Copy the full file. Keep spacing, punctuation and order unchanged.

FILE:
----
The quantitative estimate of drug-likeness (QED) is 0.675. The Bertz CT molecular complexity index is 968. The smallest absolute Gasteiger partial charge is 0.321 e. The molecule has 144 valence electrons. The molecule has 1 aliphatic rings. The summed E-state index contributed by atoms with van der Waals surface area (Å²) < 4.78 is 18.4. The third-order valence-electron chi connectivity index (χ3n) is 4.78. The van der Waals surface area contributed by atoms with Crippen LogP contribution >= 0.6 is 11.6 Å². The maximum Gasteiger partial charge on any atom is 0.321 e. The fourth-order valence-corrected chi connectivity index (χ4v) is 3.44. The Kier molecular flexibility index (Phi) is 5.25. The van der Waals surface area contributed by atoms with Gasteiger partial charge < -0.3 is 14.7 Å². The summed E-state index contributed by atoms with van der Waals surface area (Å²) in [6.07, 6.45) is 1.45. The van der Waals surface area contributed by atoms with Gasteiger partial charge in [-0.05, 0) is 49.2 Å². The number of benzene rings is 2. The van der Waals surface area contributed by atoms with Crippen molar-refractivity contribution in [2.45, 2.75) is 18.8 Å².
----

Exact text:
The quantitative estimate of drug-likeness (QED) is 0.675. The Bertz CT molecular complexity index is 968. The smallest absolute Gasteiger partial charge is 0.321 e. The molecule has 144 valence electrons. The molecule has 1 aliphatic rings. The summed E-state index contributed by atoms with van der Waals surface area (Å²) < 4.78 is 18.4. The third-order valence-electron chi connectivity index (χ3n) is 4.78. The van der Waals surface area contributed by atoms with Crippen LogP contribution >= 0.6 is 11.6 Å². The maximum Gasteiger partial charge on any atom is 0.321 e. The fourth-order valence-corrected chi connectivity index (χ4v) is 3.44. The Kier molecular flexibility index (Phi) is 5.25. The van der Waals surface area contributed by atoms with Gasteiger partial charge < -0.3 is 14.7 Å². The summed E-state index contributed by atoms with van der Waals surface area (Å²) in [6.07, 6.45) is 1.45. The van der Waals surface area contributed by atoms with Gasteiger partial charge in [-0.05, 0) is 49.2 Å². The number of benzene rings is 2. The van der Waals surface area contributed by atoms with Crippen molar-refractivity contribution in [2.45, 2.75) is 18.8 Å².